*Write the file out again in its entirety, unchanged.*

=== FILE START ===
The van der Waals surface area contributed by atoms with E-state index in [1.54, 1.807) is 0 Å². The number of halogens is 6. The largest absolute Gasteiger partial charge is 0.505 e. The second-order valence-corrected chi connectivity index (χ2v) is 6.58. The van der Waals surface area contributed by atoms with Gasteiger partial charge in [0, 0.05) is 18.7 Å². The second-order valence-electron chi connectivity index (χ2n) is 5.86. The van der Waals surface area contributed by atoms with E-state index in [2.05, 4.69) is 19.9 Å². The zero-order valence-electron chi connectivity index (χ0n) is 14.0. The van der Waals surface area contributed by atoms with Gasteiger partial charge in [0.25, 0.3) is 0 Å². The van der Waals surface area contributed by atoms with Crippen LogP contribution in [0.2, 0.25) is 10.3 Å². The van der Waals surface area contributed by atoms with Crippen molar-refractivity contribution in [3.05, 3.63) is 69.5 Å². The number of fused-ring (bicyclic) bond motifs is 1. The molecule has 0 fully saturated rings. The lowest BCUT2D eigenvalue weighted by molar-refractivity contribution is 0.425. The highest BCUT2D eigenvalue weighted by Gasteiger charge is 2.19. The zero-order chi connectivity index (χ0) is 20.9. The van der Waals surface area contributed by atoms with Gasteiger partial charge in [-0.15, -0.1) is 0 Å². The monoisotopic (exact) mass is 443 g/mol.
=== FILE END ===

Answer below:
The van der Waals surface area contributed by atoms with E-state index in [1.54, 1.807) is 0 Å². The number of halogens is 6. The largest absolute Gasteiger partial charge is 0.505 e. The second-order valence-corrected chi connectivity index (χ2v) is 6.58. The van der Waals surface area contributed by atoms with Gasteiger partial charge in [0, 0.05) is 18.7 Å². The second-order valence-electron chi connectivity index (χ2n) is 5.86. The van der Waals surface area contributed by atoms with E-state index in [2.05, 4.69) is 19.9 Å². The zero-order valence-electron chi connectivity index (χ0n) is 14.0. The van der Waals surface area contributed by atoms with Gasteiger partial charge in [0.25, 0.3) is 0 Å². The van der Waals surface area contributed by atoms with Crippen LogP contribution in [0.2, 0.25) is 10.3 Å². The van der Waals surface area contributed by atoms with Crippen molar-refractivity contribution in [3.05, 3.63) is 69.5 Å². The number of fused-ring (bicyclic) bond motifs is 1. The molecule has 0 fully saturated rings. The lowest BCUT2D eigenvalue weighted by molar-refractivity contribution is 0.425. The highest BCUT2D eigenvalue weighted by Gasteiger charge is 2.19. The zero-order chi connectivity index (χ0) is 20.9. The van der Waals surface area contributed by atoms with Gasteiger partial charge in [-0.15, -0.1) is 0 Å². The monoisotopic (exact) mass is 443 g/mol.